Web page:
For the second time this year, Israeli Prime Minister Benjamin Netanyahu failed to form a new government. It is the first time in nearly ten years that Netanyahu has lost his grip on Israeli politics. Though he has increased his control over his Likud party and formed a coalition with the Zionist and ultra-Orthodox parties under his leadership, he has been unable to achieve a decisive electoral win two times in a row.
Currently, a possible indictment in ongoing corruption investigations is also hanging over the PM. This could spell trouble by the end of the year, jeopardizing Netanyahu’s streak as the longest-serving leader in the nation’s history.
Netanyahu’s failure paves the way for his political opponent, Benny Gantz, to have a chance at forming a government of his own. Gantz, leader of the Blue and White Party, can expect to receive a mandate from President Reuven Rivlin after parliamentary factions inform him of their choice to form the next government.
After narrowly securing a second term as Canada’s Prime Minister, Justin Trudeau ruled out forming a coalition after his Liberal Party fell short of securing a majority. Canada’s general election saw the Liberals’ representation in the House of Commons decrease from 177 to 157 seats, just 13 short of forming a majority. On Wednesday, Trudeau announced he would be meeting with other party leaders to discuss support for his minority government.
In his first public appearance after the election, Trudeau said he would be concentrating legislative efforts on issues like climate change and cost of living.
39 Bodies Found
39 bodies were found dead in a refrigerated truck in England, who were believed to be Chinese citizens. According to Essex Police, eight of the dead are women and 31 are men in what seems to be the latest case of human trafficking in the U.K. Each body will undergo thorough examination to identify the victims and establish a cause of death.
As of now, four people have been arrested in connection to the crime. The truck driver, a Northern Irish man, was arrested Wednesday based on suspicion of murder. The other three – two men and one woman – were arrested on Friday on suspicion of manslaughter and trafficking-related offenses.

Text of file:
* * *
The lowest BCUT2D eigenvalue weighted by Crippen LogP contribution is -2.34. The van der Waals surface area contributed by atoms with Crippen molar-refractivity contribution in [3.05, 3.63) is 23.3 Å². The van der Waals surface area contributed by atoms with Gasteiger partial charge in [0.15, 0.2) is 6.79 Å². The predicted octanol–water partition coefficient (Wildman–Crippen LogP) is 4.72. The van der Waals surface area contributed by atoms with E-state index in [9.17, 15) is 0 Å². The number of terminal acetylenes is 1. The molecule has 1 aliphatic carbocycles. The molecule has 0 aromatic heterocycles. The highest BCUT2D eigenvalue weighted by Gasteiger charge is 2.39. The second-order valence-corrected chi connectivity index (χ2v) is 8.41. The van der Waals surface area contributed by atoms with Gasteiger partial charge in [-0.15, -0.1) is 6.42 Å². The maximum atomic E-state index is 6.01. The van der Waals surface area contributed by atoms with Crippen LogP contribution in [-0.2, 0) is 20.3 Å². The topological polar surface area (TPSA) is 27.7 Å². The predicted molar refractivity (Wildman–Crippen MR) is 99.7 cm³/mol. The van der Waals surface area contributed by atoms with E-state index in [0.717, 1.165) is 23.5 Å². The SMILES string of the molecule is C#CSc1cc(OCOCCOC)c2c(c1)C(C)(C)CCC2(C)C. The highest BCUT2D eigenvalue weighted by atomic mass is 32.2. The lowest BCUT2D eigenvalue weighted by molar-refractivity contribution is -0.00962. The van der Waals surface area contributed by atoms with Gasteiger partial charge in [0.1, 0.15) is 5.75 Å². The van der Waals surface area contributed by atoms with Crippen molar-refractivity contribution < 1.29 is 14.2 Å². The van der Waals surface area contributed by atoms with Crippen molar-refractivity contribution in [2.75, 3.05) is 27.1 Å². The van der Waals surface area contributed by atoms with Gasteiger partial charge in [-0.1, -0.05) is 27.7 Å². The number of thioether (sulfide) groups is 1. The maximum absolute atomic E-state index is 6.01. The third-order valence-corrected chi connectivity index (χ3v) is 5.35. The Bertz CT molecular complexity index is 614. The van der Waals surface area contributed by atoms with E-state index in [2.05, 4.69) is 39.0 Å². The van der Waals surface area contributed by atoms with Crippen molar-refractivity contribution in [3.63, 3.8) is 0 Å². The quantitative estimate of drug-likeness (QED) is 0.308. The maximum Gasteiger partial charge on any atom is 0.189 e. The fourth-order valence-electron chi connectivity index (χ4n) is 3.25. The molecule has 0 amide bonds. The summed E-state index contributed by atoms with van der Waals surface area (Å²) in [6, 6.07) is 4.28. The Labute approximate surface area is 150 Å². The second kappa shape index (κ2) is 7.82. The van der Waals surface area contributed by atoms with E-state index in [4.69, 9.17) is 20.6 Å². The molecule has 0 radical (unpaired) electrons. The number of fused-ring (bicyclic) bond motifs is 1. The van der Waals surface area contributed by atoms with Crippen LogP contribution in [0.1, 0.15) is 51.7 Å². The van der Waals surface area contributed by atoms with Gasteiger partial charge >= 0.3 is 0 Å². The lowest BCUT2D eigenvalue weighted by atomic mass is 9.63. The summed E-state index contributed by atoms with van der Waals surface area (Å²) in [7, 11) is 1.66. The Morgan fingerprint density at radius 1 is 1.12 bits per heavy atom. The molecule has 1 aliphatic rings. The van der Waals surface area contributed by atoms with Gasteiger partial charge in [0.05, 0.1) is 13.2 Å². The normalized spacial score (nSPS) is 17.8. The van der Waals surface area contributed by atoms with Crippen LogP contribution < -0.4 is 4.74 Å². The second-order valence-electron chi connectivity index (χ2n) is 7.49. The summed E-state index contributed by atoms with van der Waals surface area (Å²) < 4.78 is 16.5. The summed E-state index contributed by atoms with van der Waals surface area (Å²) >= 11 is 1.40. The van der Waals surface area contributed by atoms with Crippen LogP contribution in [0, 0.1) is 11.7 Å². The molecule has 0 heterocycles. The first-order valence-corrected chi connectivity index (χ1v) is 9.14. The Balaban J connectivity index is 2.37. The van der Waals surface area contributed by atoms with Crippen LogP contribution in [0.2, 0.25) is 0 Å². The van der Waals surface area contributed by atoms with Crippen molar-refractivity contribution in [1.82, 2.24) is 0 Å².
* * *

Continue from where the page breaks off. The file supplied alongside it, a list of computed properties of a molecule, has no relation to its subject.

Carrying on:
During a nationally televised address, President Trump announced that a commando raid in Syria targeted and resulted in the death of ISIS leader Abu Bakr al-Baghdadi. According to Trump, al-Baghdadi was chased toward the end of a tunnel as American military forces pursued him. Al-Baghdadi, accompanied by his three children, then detonated a suicide vest, killing himself and the children.
Though al-Baghdadi’s body was mangled by the blast, Trump said a test confirmed his identity. No Americans were killed in the operation.
Trump, under the pressure of possible impeachment, seemed eager to take credit for the raid, engaging in a lengthy Q & A session with reporters where he walked them through the details and compared himself favorably against former presidents.
Unrest in Ethiopia
This week, Abiy Ahmed, Prime Minister of Ethiopia and this year’s winner of the Nobel Peace Prize, has come under harsh criticism for his continued silence in the face of protests that resulted in 67 casualties.
The protests were initiated by a prominent critic of Ahmed, Jawar Mohammed, who accused the police of plotting an attack on him. The critic claimed that there was a plan to have him arrested and possibly killed at his house in Addis Ababa.
Jawar Mohammed’s accusations have fueled long-standing ethnic tensions involving the Oromo, Ethiopia’s largest ethic group, and the Amhara, its second-largest group. They have also driven hundreds of Mohammed’s ethnic Oromo supporters to gather outside his house.
Thirteen of those who died were killed by security forces, and the rest were killed by sporadic fighting between rival groups. An additional 213 people were injured.
At the onset of the protests, Ahmed was at a summit meeting in Sochi, Russia.
Thumbnail courtesy of Wikimedia Commons.